Eric A. Havelock, in The Liberal Temper in Greek Politics (1957) indicates the Hellenistic origins of the concept of natural law and of its expression in the idea of liberty as freedom from coercion by other men. Leoni has commented:
The paradoxical situation of our times is that we are governed by men, not, as the classical Aristotelian theory would contend, because we are not governed by laws, but because we are. In this situation it would be of very little use to invoke the law against such men. Machiavelli himself would not have been able to contrive a more ingenious device to dignify the will of a tyrant who pretends to be a simple official acting within the framework of a perfectly legal system. If one values individual freedom of action and decision, one cannot avoid the conclusion that there must be something wrong with the whole system.
Lon Fuller, like Dean Roscoe Pound, has been a leading critic of legal positivism. “Specifically the problem is that of choosing between two competing directions of legal thought which may be labeled natural law and legal positivism. In The Law in Quest of Itself (1940), Fuller wrote that natural law “is the view which denies the possibility of a rigid separation of the is and the ought.” Fuller held that being and value were two aspects of a single reality. Nature or reality contained both an is and an ought. Natural law was discoverable in the process of human activity. F. A. Hayek, in The Rule of Law (Studies in Law, Institute for Humane Studies, 1975) observed:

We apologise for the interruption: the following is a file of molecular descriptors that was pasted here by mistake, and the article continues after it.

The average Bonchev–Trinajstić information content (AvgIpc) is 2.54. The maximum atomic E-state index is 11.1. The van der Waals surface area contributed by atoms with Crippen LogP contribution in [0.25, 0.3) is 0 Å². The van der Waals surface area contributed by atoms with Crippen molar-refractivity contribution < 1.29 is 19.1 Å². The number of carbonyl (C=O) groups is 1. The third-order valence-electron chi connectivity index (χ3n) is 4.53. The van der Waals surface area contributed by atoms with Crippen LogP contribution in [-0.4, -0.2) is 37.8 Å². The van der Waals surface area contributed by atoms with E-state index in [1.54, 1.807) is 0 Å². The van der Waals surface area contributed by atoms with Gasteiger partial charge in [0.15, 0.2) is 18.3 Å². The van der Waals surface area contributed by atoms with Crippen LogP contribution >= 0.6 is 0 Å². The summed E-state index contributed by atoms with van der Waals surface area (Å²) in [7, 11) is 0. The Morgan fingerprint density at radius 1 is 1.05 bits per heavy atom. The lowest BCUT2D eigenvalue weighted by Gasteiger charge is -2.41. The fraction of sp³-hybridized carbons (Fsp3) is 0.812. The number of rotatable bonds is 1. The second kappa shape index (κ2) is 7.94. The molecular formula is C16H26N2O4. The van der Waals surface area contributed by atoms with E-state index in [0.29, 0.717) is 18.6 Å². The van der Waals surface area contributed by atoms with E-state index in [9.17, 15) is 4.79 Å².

What all the schools of natural law agree upon is the existence of rules which are not of the deliberate making of any lawgiver. They agree that all positive law derives its validity from some rules that have not in this sense been made by men but which can be “found” and that these rules provide both the criterion for the justice of positive law and the ground for men’s obedience to it. Whether they seek the answer in divine inspiration or in the inherent powers of human reason, or in principles which are not themselves part of human reason but constitute non-rational factors that govern the working of the human intellect, or whether they conceive of the natural law as permanent and immutable or as variable in content, they all seek to answer a question which positivism does not recognize. For the latter, law by definition consists exclusively of deliberate commands of a human will.
Hayek’s characterization of natural law in opposition to positivism or legal realism finds an interesting analogue in H. L. A. Hart’s contrast between two extremes of American jurisprudence, “the Nightmare and the Noble Dream.” For Hart, the “Nightmare” is the view that judges always make and never find the law they impose on litigants. The opposed view of the “Noble Dream” is that the judge never functions as a legislator but rather lives up to Lord Radcliffe’s ideal judge: the “objective, impartial, erudite, and experienced declarer of the law.” [See H. L. A. Hart, “American Jurisprudence Through English Eyes: The Nightmare and the Noble Dream.” Georgia Law Review 11 (September 1977): 969–989.]